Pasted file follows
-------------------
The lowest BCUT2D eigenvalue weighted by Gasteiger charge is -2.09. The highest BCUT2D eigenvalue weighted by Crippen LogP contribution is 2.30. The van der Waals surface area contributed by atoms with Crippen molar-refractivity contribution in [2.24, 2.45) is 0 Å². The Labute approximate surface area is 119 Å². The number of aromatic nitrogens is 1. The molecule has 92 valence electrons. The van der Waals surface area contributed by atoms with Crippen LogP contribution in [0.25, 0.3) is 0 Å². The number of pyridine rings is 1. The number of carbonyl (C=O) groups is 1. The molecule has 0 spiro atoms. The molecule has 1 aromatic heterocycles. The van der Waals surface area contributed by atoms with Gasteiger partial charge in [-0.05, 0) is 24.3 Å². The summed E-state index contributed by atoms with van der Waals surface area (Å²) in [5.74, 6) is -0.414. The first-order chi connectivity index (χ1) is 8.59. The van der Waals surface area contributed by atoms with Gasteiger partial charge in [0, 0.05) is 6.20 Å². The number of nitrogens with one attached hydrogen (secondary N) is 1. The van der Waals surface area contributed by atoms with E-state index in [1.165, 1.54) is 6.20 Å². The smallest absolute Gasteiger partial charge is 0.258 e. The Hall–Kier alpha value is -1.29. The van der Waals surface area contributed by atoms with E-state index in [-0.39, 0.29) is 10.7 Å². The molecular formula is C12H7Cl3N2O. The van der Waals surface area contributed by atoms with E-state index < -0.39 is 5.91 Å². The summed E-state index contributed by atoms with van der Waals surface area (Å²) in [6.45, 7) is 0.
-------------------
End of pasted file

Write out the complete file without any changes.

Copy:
The lowest BCUT2D eigenvalue weighted by Gasteiger charge is -2.09. The highest BCUT2D eigenvalue weighted by Crippen LogP contribution is 2.30. The van der Waals surface area contributed by atoms with Crippen molar-refractivity contribution in [2.24, 2.45) is 0 Å². The Labute approximate surface area is 119 Å². The number of aromatic nitrogens is 1. The molecule has 92 valence electrons. The van der Waals surface area contributed by atoms with Crippen LogP contribution in [0.25, 0.3) is 0 Å². The number of pyridine rings is 1. The number of carbonyl (C=O) groups is 1. The molecule has 0 spiro atoms. The molecule has 1 aromatic heterocycles. The van der Waals surface area contributed by atoms with Gasteiger partial charge in [-0.05, 0) is 24.3 Å². The summed E-state index contributed by atoms with van der Waals surface area (Å²) in [5.74, 6) is -0.414. The first-order chi connectivity index (χ1) is 8.59. The van der Waals surface area contributed by atoms with Gasteiger partial charge in [0, 0.05) is 6.20 Å². The number of nitrogens with one attached hydrogen (secondary N) is 1. The van der Waals surface area contributed by atoms with E-state index in [1.165, 1.54) is 6.20 Å². The smallest absolute Gasteiger partial charge is 0.258 e. The Hall–Kier alpha value is -1.29. The van der Waals surface area contributed by atoms with E-state index in [-0.39, 0.29) is 10.7 Å². The molecular formula is C12H7Cl3N2O. The van der Waals surface area contributed by atoms with E-state index < -0.39 is 5.91 Å². The summed E-state index contributed by atoms with van der Waals surface area (Å²) in [6.45, 7) is 0.